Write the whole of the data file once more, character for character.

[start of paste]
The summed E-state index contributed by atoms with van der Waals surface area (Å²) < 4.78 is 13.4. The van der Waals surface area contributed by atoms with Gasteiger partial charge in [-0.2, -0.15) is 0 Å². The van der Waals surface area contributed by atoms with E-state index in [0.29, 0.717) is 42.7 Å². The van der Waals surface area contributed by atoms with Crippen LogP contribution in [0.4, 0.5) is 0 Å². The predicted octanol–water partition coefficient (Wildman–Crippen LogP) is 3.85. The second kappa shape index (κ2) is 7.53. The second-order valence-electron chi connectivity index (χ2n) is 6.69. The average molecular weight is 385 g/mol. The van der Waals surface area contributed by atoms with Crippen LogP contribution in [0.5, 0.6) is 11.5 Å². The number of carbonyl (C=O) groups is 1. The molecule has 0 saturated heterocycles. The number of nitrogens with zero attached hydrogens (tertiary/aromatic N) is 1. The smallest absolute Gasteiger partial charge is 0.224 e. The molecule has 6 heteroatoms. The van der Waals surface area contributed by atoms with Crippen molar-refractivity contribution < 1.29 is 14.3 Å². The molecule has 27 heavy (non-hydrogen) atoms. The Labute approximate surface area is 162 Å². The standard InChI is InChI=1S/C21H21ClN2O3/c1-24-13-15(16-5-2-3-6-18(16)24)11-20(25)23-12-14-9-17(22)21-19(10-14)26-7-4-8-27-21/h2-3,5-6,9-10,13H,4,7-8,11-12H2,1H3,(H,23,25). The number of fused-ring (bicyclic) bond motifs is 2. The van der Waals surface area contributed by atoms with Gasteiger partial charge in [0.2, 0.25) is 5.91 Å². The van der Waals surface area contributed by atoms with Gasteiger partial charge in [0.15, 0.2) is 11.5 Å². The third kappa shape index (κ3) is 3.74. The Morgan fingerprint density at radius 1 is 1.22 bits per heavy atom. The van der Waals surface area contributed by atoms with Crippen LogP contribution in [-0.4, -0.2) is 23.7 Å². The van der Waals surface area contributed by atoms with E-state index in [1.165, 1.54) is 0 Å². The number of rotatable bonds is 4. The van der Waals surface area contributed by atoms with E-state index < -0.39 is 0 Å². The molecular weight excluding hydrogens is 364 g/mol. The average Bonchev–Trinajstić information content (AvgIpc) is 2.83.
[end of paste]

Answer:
The summed E-state index contributed by atoms with van der Waals surface area (Å²) < 4.78 is 13.4. The van der Waals surface area contributed by atoms with Gasteiger partial charge in [-0.2, -0.15) is 0 Å². The van der Waals surface area contributed by atoms with E-state index in [0.29, 0.717) is 42.7 Å². The van der Waals surface area contributed by atoms with Crippen LogP contribution in [0.4, 0.5) is 0 Å². The predicted octanol–water partition coefficient (Wildman–Crippen LogP) is 3.85. The second kappa shape index (κ2) is 7.53. The second-order valence-electron chi connectivity index (χ2n) is 6.69. The average molecular weight is 385 g/mol. The van der Waals surface area contributed by atoms with Crippen LogP contribution in [0.5, 0.6) is 11.5 Å². The number of carbonyl (C=O) groups is 1. The molecule has 0 saturated heterocycles. The number of nitrogens with zero attached hydrogens (tertiary/aromatic N) is 1. The smallest absolute Gasteiger partial charge is 0.224 e. The molecule has 6 heteroatoms. The van der Waals surface area contributed by atoms with Crippen molar-refractivity contribution < 1.29 is 14.3 Å². The molecule has 27 heavy (non-hydrogen) atoms. The Labute approximate surface area is 162 Å². The standard InChI is InChI=1S/C21H21ClN2O3/c1-24-13-15(16-5-2-3-6-18(16)24)11-20(25)23-12-14-9-17(22)21-19(10-14)26-7-4-8-27-21/h2-3,5-6,9-10,13H,4,7-8,11-12H2,1H3,(H,23,25). The number of fused-ring (bicyclic) bond motifs is 2. The van der Waals surface area contributed by atoms with Gasteiger partial charge in [0.2, 0.25) is 5.91 Å². The van der Waals surface area contributed by atoms with Gasteiger partial charge in [0.15, 0.2) is 11.5 Å². The third kappa shape index (κ3) is 3.74. The Morgan fingerprint density at radius 1 is 1.22 bits per heavy atom. The van der Waals surface area contributed by atoms with Crippen LogP contribution in [-0.4, -0.2) is 23.7 Å². The van der Waals surface area contributed by atoms with E-state index in [1.165, 1.54) is 0 Å². The number of rotatable bonds is 4. The van der Waals surface area contributed by atoms with E-state index < -0.39 is 0 Å². The molecular weight excluding hydrogens is 364 g/mol. The average Bonchev–Trinajstić information content (AvgIpc) is 2.83.